A: Each of my residencies has had its own unique qualities. The full-year term is often most memorable because you make a bigger investment of time, energy and emotion and come away with more memories and a deeper knowledge of and appreciation for the new community. This was especially valuable to me as a young writer. Now, I prefer shorter residencies of 3-4 months, as I am less keen to spend long periods away from family and the home-place. My recent four-month residency at the University of Missouri in St. Louis had a certain depth and weightiness, the more so because I also taught two courses as part of my contract, which meant I wrote little but made close contact with a couple of dozen students.

Q: Given the fact that you aren’t an Alberta writer, were you influenced at all by the landscape, or the writing or writers you interacted with while in Edmonton? What was your sense of the literary community?

A: Landscapes dominated my first two books, Rivers Inlet and Snakeroot, the coast and the prairies respectively, both of which left their mark on my psyche and senses during the teen and pre-teen years. I think of those times as my Wordsworthian period, a time of healing after my mother’s death when she was thirty-five and I was seven. So, the return to the prairies in Alberta brought back a lot of memories and gave me a chance to dig (literally and figuratively) deeper into the landscape, especially when I spent a week or so on a bone-dig near Brooks, helping to retrieve the fully articulated skeleton of a Centrasaurus, with its prominent nasal horn. This experience resulted in a poetic meditation called “The Dream Bed.”

My deepest involvement with the prairie literary community was with Saskatchewan writers, as a teacher at the Fort San residency, where I worked with Tim Lilburn, Bruce Rice, Paul Wilson and Jerry Rush, all of whom went on the write important work. During those years, I observed that there was no star system in the prairies, that the writers were mutually supportive, celebrating each other’s work and successes. I think this solidarity mirrored Saskatchewan politics. Some of this cooperative element spilled over into Alberta, where political and ethnic differences have sometimes had a tendency to divide rather than bring together. Writers like Myrna Kostash and Rudy Wiebe and Robert Kroetsch worked against this divisiveness, bringing us close together while creating their own unique work on the page. Kroetsch was not living in Alberta at the time, but his presence was felt by those of us who knew his poetry and fiction.

By 1976, my attention was turning more and more towards larger social and political realities. So, while landscape took second place in my writing, I was always conscious that it played a significant role in the lives of those historical figures I was writing about. While Mackenzie King complained that we had too much geography and not enough history, I have always found there is plenty of both, if you look carefully at the rich and ongoing trail of Indigenous peoples in this land.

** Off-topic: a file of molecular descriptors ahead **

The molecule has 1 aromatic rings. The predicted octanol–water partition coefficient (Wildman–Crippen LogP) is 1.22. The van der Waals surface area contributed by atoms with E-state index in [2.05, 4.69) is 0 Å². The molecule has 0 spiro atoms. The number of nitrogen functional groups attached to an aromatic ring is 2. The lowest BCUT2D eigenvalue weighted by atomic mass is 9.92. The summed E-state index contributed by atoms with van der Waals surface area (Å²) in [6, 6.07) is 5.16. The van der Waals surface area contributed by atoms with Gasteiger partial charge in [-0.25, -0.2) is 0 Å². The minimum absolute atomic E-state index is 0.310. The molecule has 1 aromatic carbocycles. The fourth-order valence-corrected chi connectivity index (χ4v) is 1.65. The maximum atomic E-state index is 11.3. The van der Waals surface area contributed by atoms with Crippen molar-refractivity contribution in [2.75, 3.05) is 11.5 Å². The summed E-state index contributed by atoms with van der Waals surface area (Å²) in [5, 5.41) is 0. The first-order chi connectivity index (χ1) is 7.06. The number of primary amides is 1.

Q: How did you engage with students during your residency? Were there any that stood out?

A: My work with students at U. of A. was exciting. In addition to meeting them individually in my office, I was able to arrange a session to accommodate the overflow once a week in the evening. The one-on-one exchanges were the most satisfying, but the group session provided a different and exciting dynamic, especially as they included people like John Barton, Stephen Hume and George Liang.

John Barton has gone on to do important cultural work, as a fine poet and now as editor of The Malahat Review. Stephen Hume, who did not need any advice at all from me, is an exceptional journalist, non-fiction writer and poet, two of whose books I published later, one at Quadrant Editions, another at Cormorant Books. George Liang, whose English was limited, was a committed poet in the Chinese language. I met with him regularly to translate the poems of Li Bai and Du Fu, which we eventually published at Cormorant Books.

Q: What do you see as your biggest accomplishment while there? What had you been hoping to achieve?

A: I did not have big expectations when I took up the position as writer-in-residence at U. of A. I was honoured by the offer and grateful to have an income, but uncertain of academia as a possible future. My sense of self-worth was certainly heightened by the moral support from faculty and the enthusiasm of students. I also made a few enduring friendships and wrote a few good poems.

Perhaps my biggest accomplishment in Edmonton was coming to the gradual realization that I could combine teaching and writing and might have a modest success at both, but that I needed to settle down and give myself and my family the kind of stability I’d not had as a child, during which the family was quite peripatetic and I attended a dozen different schools. I came to understand, too, that my writing would suffer if I kept constantly on the move. Although this awareness came too late to accept the generous offer from the University of Alberta, when another came from Concordia University, I grabbed it.

1 comment:

Colin Morton said...

It was great to have Gary Geddes join Rudy Wiebe's fiction writing seminar at U. of A. in 1978. Along with us in the group were Aritha Van Herk, Lorna Crozier, Caterina Edwards, Helen Rosta, Cora Taylor.